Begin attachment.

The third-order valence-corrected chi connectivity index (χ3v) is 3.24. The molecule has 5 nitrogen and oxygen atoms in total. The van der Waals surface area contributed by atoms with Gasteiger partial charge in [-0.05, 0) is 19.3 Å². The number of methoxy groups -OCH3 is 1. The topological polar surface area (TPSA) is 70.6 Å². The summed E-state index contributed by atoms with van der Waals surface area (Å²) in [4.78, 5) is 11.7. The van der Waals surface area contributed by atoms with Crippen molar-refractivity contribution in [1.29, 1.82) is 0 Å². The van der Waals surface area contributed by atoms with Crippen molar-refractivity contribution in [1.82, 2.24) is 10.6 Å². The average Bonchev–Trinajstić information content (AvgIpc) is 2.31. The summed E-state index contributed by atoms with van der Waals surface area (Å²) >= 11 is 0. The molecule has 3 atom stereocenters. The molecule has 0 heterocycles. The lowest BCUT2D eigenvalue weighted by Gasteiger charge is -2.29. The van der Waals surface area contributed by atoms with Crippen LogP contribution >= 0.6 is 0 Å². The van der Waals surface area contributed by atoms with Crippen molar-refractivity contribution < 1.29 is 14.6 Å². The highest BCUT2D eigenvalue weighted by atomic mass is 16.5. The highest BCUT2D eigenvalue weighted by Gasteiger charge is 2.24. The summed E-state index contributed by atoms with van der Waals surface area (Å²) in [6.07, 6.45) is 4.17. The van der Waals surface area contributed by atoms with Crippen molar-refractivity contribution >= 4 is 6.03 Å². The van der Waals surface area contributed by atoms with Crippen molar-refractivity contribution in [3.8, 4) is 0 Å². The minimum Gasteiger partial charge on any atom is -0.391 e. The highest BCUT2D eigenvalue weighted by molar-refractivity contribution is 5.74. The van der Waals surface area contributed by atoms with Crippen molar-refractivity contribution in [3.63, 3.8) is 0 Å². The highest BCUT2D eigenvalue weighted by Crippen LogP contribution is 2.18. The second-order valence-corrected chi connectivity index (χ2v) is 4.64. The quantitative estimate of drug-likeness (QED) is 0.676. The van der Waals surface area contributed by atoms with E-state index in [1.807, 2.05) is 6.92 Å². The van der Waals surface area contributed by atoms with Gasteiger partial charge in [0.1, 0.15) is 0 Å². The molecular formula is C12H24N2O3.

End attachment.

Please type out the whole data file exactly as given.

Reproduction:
The third-order valence-corrected chi connectivity index (χ3v) is 3.24. The molecule has 5 nitrogen and oxygen atoms in total. The van der Waals surface area contributed by atoms with Gasteiger partial charge in [-0.05, 0) is 19.3 Å². The number of methoxy groups -OCH3 is 1. The topological polar surface area (TPSA) is 70.6 Å². The summed E-state index contributed by atoms with van der Waals surface area (Å²) in [4.78, 5) is 11.7. The van der Waals surface area contributed by atoms with Crippen molar-refractivity contribution in [1.29, 1.82) is 0 Å². The van der Waals surface area contributed by atoms with Crippen molar-refractivity contribution in [1.82, 2.24) is 10.6 Å². The average Bonchev–Trinajstić information content (AvgIpc) is 2.31. The summed E-state index contributed by atoms with van der Waals surface area (Å²) >= 11 is 0. The molecule has 3 atom stereocenters. The molecule has 0 heterocycles. The lowest BCUT2D eigenvalue weighted by Gasteiger charge is -2.29. The van der Waals surface area contributed by atoms with Crippen LogP contribution >= 0.6 is 0 Å². The van der Waals surface area contributed by atoms with Crippen molar-refractivity contribution < 1.29 is 14.6 Å². The highest BCUT2D eigenvalue weighted by atomic mass is 16.5. The highest BCUT2D eigenvalue weighted by Gasteiger charge is 2.24. The summed E-state index contributed by atoms with van der Waals surface area (Å²) in [6.07, 6.45) is 4.17. The van der Waals surface area contributed by atoms with Crippen molar-refractivity contribution >= 4 is 6.03 Å². The van der Waals surface area contributed by atoms with Crippen molar-refractivity contribution in [3.8, 4) is 0 Å². The minimum Gasteiger partial charge on any atom is -0.391 e. The highest BCUT2D eigenvalue weighted by molar-refractivity contribution is 5.74. The van der Waals surface area contributed by atoms with Crippen molar-refractivity contribution in [3.63, 3.8) is 0 Å². The highest BCUT2D eigenvalue weighted by Crippen LogP contribution is 2.18. The second-order valence-corrected chi connectivity index (χ2v) is 4.64. The quantitative estimate of drug-likeness (QED) is 0.676. The van der Waals surface area contributed by atoms with E-state index in [1.807, 2.05) is 6.92 Å². The van der Waals surface area contributed by atoms with Gasteiger partial charge in [0.1, 0.15) is 0 Å². The molecular formula is C12H24N2O3.